Eyes on the Street: NYPD Cedes 29th Street Protected Bike Lane to Illegally Parked Drivers

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It took two deaths to get DOT to install protected bike lanes on 26th and 29th streets in Midtown. Now that the lanes are in, what will it take for NYPD and DOT to keep them clear?

A tipster sent the above photo of 29th Street between Seventh and Eighth avenues, where drivers are parking in the curbside bike lane and adjacent buffer, forcing people on bikes to jostle with motor vehicle traffic.

While the 29th Street bike lane east of Seventh Avenue appears to be working out well, crews still haven’t gotten around to painting it green. This segment is “blocked every day like this,” according to our tipster.

This is the situation the new street design was intended to fix. NYPD should be doing its part to keep drivers out, but being NYPD, cops are making things worse:

It shouldn’t take this long to make a new bike lane usable. Here we are halfway through summer and 29th Street is still a work in progress.

  • https://twitter.com/robogreen/status/1026110953866313729

    bonus content–not just an a$$hole cop car, but a CHAPLAIN car! sadly, not charlie chaplin, and also apparently being a NYC police chaplain you get to drive an 80k BMW for reasons.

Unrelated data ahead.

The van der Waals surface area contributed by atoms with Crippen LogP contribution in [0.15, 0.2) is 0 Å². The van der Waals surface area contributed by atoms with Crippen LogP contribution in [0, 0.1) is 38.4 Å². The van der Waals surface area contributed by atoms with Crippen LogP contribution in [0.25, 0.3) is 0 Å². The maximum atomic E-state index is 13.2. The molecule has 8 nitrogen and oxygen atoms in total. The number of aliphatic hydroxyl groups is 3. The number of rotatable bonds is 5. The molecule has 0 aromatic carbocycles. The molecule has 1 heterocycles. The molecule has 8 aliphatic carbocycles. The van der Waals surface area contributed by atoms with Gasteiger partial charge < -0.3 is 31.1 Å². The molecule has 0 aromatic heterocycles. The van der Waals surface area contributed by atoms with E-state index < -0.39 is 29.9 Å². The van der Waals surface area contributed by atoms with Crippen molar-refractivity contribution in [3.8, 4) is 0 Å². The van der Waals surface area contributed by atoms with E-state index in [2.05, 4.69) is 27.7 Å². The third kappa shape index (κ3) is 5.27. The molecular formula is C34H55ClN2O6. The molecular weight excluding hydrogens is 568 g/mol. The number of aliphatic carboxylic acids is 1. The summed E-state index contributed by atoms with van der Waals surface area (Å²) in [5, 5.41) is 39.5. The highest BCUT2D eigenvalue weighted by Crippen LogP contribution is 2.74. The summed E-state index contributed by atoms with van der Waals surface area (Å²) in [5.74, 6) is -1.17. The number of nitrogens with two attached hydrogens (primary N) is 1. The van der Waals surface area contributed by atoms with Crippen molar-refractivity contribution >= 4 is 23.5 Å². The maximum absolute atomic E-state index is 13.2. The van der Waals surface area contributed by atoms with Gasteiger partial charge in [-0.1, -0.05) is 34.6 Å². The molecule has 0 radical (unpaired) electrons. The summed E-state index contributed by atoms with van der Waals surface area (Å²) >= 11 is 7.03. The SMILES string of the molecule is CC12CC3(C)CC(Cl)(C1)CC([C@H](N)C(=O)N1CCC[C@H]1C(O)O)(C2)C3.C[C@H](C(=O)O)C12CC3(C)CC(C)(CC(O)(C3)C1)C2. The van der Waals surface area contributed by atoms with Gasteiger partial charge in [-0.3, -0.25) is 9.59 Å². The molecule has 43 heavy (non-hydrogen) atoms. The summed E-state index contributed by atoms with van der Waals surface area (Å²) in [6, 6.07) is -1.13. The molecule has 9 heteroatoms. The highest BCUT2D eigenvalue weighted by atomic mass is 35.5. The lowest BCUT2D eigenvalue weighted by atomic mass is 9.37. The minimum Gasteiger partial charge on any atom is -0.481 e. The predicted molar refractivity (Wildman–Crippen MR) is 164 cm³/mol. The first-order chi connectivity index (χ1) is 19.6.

• Daphna

    Let’s take all those concrete jersey barriers that clutter up the Hudson River Greenway and put them in the buffer area next to the 29th Street bike lane.

  • crazytrainmatt

    I’ve gotta lay the blame on DOT for this one: I think it’s been two months since they started painting lines and still half of it is not green. The protected sections are an unusual parking arrangement for cross-streets so of course if drivers see one car parked curbside they all fall in line. DOT needed to get the paint down and cones in much more quickly in until enough people figure it out. Some of the promised blocks look like they haven’t done a thing: on 26th between 1st and 2nd, a curbside unprotected lane was supposed to replace parking along one side, but I wonder now if they are just slow or they’ve lost their courage.

    Another problem with this lazy painting schedule is that drivers on many blocks seem too timid to park right up to the traffic-side white line, and instead park a foot or two in. This happens on the wider protected lanes on the avenues, but here it’s a pretty thin line between the door zone and the meandering pedestrian / peeing dog zone.

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